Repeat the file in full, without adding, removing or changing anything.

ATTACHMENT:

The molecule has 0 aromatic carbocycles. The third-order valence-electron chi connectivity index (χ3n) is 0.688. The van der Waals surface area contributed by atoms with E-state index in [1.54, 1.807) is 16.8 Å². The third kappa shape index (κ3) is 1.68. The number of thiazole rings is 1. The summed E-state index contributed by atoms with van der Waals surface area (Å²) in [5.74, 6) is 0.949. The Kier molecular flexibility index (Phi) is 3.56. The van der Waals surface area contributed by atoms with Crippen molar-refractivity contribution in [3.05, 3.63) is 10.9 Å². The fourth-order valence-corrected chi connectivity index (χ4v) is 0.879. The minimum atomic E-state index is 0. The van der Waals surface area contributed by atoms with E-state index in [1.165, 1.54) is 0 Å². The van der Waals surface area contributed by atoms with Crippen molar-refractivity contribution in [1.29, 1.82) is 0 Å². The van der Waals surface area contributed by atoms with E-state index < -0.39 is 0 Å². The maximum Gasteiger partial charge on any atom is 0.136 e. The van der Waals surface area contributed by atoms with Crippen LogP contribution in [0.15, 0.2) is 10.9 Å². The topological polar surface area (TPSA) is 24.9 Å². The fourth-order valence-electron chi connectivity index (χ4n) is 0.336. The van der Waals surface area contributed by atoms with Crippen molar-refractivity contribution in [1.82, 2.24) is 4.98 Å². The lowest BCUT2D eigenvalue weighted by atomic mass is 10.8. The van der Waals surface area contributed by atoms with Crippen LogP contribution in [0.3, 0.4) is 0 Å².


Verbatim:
The molecule has 0 aromatic carbocycles. The third-order valence-electron chi connectivity index (χ3n) is 0.688. The van der Waals surface area contributed by atoms with E-state index in [1.54, 1.807) is 16.8 Å². The third kappa shape index (κ3) is 1.68. The number of thiazole rings is 1. The summed E-state index contributed by atoms with van der Waals surface area (Å²) in [5.74, 6) is 0.949. The Kier molecular flexibility index (Phi) is 3.56. The van der Waals surface area contributed by atoms with Crippen molar-refractivity contribution in [3.05, 3.63) is 10.9 Å². The fourth-order valence-corrected chi connectivity index (χ4v) is 0.879. The minimum atomic E-state index is 0. The van der Waals surface area contributed by atoms with E-state index in [1.165, 1.54) is 0 Å². The van der Waals surface area contributed by atoms with Crippen molar-refractivity contribution in [1.29, 1.82) is 0 Å². The van der Waals surface area contributed by atoms with E-state index < -0.39 is 0 Å². The maximum Gasteiger partial charge on any atom is 0.136 e. The van der Waals surface area contributed by atoms with Crippen LogP contribution in [0.15, 0.2) is 10.9 Å². The topological polar surface area (TPSA) is 24.9 Å². The fourth-order valence-electron chi connectivity index (χ4n) is 0.336. The van der Waals surface area contributed by atoms with Crippen molar-refractivity contribution in [1.82, 2.24) is 4.98 Å². The lowest BCUT2D eigenvalue weighted by atomic mass is 10.8. The van der Waals surface area contributed by atoms with Crippen LogP contribution in [0.3, 0.4) is 0 Å².